• The Smartest Guy in the Room needs you to acknowledge his superiority, even in a hospital like Brigham and Women’s surrounded by healers who never got an A-.
  • The Prodigal Father needs your validation that he hasn’t failed as a parent, which only you can grant. He’ll then wave that knowledge under the nose of That Mother of Yours.
  • The Chemo-Sabe is likely awkward, friendless, and you are a zoo animal that she can visit at will.
  • The Gatekeeper’s devotion to you proves his/her value to those who (often rightly) question it.
  • The Serpent is usually a sociopath, bent on punishing you for the sin of courage, or for pulling attention.

They likely mistake their ill intent for good, as the emotional vampire is usually an horrendously poor self-observer.

Strategies to protect yourself.

Ask yourself simply, whose visits do you anticipate, and whose do you dread? Make a two-column list, and be merciless. Only you will read it.

Whose visits do you anticipate? And whose do you dread?

Having discerned between the two, there are several actions you can take:

  • Surrender your need to please. Easier to say than to do. But The Ghoul, The Prodigal Father and The Serpent have no feelings to hurt.
  • Tell them, “Please don’t come, I need to rest.” This is no lie. You do need rest, and visits from The Ghoul and Chemo-Sabe aren’t restful.
  • If you are unassertive, enlist someone who is. Perhaps in your emotionally wrung-out state, you can’t bring yourself to confront The Gatekeeper by saying “You’re not in charge of who sees me, I am.” Then ask your warhead of a sister/brother/best friend/mom/spouse to say it for you. They’d be delighted.
  • Enlist your nurses as bouncers. They are charged with your wellbeing—physical and emotional. Tell them, simply, “I’m expecting my parents today; please don’t admit anyone else.”

Jeez, isn’t that really judgmental?

No. It is discernment. Surrounding yourself with healing energy, and protecting yourself when you must.

As a kid, did a friend give you your first cigarette? Sneak a Budweiser out of your dad’s six-pack? Maybe get you to shoplift? Your parents likely demanded you drop that friend. They didn’t wast time “hating the sin, but loving the sinner.” Their child was imperiled, and they acted. They let God sort out the sinner.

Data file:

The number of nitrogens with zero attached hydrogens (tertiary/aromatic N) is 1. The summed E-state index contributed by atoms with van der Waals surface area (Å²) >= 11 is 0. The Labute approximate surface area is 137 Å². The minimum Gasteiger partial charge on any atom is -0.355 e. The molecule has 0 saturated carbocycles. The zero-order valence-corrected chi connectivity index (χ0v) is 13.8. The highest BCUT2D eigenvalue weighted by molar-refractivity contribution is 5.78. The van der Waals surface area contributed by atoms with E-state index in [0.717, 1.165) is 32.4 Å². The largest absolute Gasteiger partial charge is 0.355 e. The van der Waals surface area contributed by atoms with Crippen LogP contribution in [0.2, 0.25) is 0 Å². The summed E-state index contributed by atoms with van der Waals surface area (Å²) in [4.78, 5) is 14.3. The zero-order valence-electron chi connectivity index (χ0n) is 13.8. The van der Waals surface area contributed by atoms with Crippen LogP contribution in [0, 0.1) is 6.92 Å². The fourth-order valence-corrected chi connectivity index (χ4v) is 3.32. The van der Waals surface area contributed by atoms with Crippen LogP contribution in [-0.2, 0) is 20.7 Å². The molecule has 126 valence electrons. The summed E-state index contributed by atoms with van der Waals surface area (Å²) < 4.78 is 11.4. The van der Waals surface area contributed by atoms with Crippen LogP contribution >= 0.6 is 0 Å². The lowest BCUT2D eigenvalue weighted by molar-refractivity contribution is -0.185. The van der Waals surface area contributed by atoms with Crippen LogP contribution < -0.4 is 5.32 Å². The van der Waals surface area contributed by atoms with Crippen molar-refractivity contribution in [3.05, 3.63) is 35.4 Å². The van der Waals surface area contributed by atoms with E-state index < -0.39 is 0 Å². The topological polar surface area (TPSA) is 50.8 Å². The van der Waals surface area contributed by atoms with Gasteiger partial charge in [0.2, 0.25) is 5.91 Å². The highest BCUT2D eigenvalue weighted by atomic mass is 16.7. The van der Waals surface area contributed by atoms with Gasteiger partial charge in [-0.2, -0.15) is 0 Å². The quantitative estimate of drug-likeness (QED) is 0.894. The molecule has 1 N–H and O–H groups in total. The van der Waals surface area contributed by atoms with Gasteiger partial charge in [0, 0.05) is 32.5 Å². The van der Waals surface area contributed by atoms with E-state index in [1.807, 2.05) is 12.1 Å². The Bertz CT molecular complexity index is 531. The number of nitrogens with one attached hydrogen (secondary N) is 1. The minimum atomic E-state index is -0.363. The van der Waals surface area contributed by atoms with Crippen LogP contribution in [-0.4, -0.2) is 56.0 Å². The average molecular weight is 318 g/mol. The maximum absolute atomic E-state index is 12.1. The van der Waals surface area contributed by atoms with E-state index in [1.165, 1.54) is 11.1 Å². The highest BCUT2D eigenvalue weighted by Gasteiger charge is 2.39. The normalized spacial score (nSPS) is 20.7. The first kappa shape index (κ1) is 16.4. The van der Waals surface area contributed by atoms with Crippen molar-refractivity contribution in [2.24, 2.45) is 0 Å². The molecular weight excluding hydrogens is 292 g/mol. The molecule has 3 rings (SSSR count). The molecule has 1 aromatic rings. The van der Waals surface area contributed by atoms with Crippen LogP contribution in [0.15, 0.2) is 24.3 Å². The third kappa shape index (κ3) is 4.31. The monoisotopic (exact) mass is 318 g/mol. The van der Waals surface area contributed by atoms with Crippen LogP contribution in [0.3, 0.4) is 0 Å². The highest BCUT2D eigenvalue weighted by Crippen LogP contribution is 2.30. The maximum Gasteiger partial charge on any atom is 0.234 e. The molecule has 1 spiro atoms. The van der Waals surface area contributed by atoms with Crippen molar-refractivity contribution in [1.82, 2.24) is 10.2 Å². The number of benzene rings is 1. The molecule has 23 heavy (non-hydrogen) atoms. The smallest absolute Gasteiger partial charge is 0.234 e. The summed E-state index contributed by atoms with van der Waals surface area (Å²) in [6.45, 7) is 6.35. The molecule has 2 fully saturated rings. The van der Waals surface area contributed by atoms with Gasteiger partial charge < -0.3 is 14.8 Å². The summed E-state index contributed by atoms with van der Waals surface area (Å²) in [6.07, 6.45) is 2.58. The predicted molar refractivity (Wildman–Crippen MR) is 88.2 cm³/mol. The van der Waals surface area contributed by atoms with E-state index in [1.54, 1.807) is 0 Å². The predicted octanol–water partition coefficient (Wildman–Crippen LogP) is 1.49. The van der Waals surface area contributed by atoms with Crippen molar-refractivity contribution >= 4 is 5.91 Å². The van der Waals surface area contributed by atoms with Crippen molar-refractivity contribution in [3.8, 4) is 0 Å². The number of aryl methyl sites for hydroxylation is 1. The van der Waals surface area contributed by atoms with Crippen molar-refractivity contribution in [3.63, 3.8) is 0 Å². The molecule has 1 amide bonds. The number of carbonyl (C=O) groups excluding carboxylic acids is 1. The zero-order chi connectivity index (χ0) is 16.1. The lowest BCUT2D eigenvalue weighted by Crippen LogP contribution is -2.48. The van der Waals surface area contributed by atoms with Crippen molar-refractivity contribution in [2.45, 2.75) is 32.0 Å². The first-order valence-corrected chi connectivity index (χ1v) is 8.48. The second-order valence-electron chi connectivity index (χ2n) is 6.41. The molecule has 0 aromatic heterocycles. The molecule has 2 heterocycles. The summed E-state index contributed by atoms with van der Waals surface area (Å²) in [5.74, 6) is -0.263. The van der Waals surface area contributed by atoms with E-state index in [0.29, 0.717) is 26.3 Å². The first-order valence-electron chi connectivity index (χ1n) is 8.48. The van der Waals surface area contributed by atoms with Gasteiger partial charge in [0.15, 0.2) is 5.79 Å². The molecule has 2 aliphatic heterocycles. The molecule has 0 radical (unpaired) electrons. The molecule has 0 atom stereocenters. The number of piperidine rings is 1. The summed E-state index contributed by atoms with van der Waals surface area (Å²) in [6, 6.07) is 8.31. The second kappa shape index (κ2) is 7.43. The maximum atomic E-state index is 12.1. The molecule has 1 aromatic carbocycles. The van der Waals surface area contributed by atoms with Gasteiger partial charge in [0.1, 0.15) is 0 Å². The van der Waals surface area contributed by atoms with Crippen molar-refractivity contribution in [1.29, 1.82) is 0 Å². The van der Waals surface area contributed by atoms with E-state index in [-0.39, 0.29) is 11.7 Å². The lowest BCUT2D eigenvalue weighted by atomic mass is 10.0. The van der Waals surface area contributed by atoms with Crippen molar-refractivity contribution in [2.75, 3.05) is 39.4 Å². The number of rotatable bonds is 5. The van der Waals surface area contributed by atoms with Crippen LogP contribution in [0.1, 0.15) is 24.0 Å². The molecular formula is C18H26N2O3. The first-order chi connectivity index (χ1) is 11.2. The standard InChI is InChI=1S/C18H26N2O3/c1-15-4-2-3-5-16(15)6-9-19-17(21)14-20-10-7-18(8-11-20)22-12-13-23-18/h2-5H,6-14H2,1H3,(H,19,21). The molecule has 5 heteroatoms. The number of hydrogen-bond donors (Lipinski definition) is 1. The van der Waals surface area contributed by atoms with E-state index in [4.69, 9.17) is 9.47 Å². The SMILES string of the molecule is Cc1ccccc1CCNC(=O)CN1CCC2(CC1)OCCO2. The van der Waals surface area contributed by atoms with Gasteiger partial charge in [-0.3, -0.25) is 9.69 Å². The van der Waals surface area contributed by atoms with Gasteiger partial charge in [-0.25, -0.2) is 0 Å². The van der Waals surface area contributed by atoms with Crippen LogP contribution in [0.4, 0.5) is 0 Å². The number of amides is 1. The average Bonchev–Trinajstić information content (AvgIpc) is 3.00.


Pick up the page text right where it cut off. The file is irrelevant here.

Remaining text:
That is discernment, and both the Old Testament and New teach us to protect ourselves from the ill-meant:

  • “And whosoever will not receive you, when ye go out of that city, shake off the very dust from your feet for a testimony against them.” (Luke 9:5.) Jesus taught, if you are not heard—and these six are deaf to what you truly need—then disengage.
  • “I have not sat with vain persons, neither will I go in with dissemblers.” (Psalm 26:4.) Dissemblers are liars, and “dis-assemblers” who come between you and others.
  • “He that goeth about as a talebearer revealeth secrets: therefore meddle not with him that flattereth with his lips.” (Proverbs 20:19.) A gossip, like the Chemo-Sabe, is a talebearer.
  • “Avoid profane and vain babblings, and oppositions of [knowledge] falsely so called.” (1 Timothy 6:20.) This applies to The Smartest Guy in the Room, especially, who wants to shake your faith in your treatment.
  • “But shun profane and vain babblings: for they will increase unto more ungodliness.” (2 Timothy 2:16.) Simply put, shut down a liar, dissembler or gossip immediately; your further corruption is their joy.

You have the permission of Christ, King David, King Solomon and the Apostle Paul to protect yourself.

With the chaff sorted out, we are left with the wheat; those whose visits leave us feeling energized, optimistic, healed. On my list “Lifts My Spirits” were my parents, my Sadie Mae, her magnificent brothers and their wives, alongside my old pals Bill, Erik and Frank.

There were but two names on my list “Leaves Me Drained,” each with the same flaw—a mean temper. After her latest tantrum, over grammar (she teaches writing at a university), I definitively told one, “Do not visit, do not phone, and I’ll update you if I survive.” I repent of my sarcasm. But I’d been trapped alive in the Big C bunkhouse for a seven-week round of chemo, with almost four weeks to go, and no guarantee of survival.

Those are the stakes, no less. We need our depleted energy for survival. I wouldn’t risk a minute of life with Sadie Mae, arguing with someone else if “thusly” is a word.